For democracy through law -

The Venice Commission of the Council of Europe

The European Commission for Democracy through Law - better known as the Venice Commission as it meets in Venice - is the Council of Europe's advisory body on constitutional matters.

The role of the Venice Commission is to provide legal advice to its member states and, in particular, to help states wishing to bring their legal and institutional structures into line with European standards and international experience in the fields of democracy, human rights and the rule of law.

It also helps to ensure the dissemination and consolidation of a common constitutional heritage, playing a unique role in conflict management, and provides “emergency constitutional aid” to states in transition.

The Commission has 59 member states: the 47 Council of Europe member states, plus 12 other countries (Algeria, Brazil, Chile, Israel, Kazakhstan, the Republic of Korea, Kyrgyzstan, Morocco, Mexico, Peru, Tunisia and the USA). The European Commission and OSCE/ODIHR participate in the plenary sessions of the Commission.

Its individual members are university professors of public and international law, supreme and constitutional court judges, members of national parliaments and a number of civil servants. They are designated for four years by the member states, but act in their individual capacity. Gianni Buquicchio has been President of the Commission since December 2009.

The Commission works in three areas:

democratic institutions and fundamental rights

constitutional justice and ordinary justice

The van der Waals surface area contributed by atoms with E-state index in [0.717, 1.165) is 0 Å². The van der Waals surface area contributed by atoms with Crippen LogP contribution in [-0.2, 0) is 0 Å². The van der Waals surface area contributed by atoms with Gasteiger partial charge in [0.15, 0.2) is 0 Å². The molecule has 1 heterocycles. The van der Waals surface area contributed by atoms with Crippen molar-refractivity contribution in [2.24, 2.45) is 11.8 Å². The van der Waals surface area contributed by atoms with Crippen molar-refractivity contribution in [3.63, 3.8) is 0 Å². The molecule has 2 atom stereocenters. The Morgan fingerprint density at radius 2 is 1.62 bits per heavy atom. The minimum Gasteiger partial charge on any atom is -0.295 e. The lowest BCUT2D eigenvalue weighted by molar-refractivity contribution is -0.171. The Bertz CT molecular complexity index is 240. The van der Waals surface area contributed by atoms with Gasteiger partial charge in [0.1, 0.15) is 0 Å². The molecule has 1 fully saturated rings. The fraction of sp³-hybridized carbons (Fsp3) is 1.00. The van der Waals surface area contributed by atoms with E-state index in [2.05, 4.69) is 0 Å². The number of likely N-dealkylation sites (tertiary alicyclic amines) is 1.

elections, referendums and political parties.

Its permanent secretariat is located in Strasbourg, France, at the headquarters of the Council of Europe. Its plenary sessions are held in Venice, Italy, at the Scuola Grande di San Giovanni Evangelista, four times a year (March, June, October and December).

Key figures

•          Established in May 1990 by 18 Council of Europe Member States

•          in 2013: 59 member states, including 12 non-European members, with a total population of 1.5 billion people

•          5 observer countries and 1 associate member

•          EU and OSCE – the two international partners participating in the work of the Commission

•          500 opinions on more than 50 countries and 80 studies

•          250 seminars and conferences with dozens of courts and universities

•          Over 3,000 civil servants trained in human rights and administrative law

•          the European Court of Human Rights has referred to Venice Commission opinions in more than 50 cases (since 2002).

The Commission’s activities

Opinions and studies

The Venice Commission’s primary task is to provide states with legal advice in the form of “legal opinions” on draft legislation or legislation already in force which is submitted to it for examination. It also produces studies and reports on topical issues. Groups of members assisted by the secretariat prepare the draft opinions and studies, which are then discussed and adopted at the Committee’s plenary sessions.

Who can request an opinion?

Member states

• parliaments
• governments
• heads of state

Council of Europe

• Secretary General
• Committee of Ministers
• Parliamentary Assembly
• Congress of Local and
Regional Authorities

International organisations

• European Union
• other international organisations involved in the Commission’s work


 Amicus curiae opinions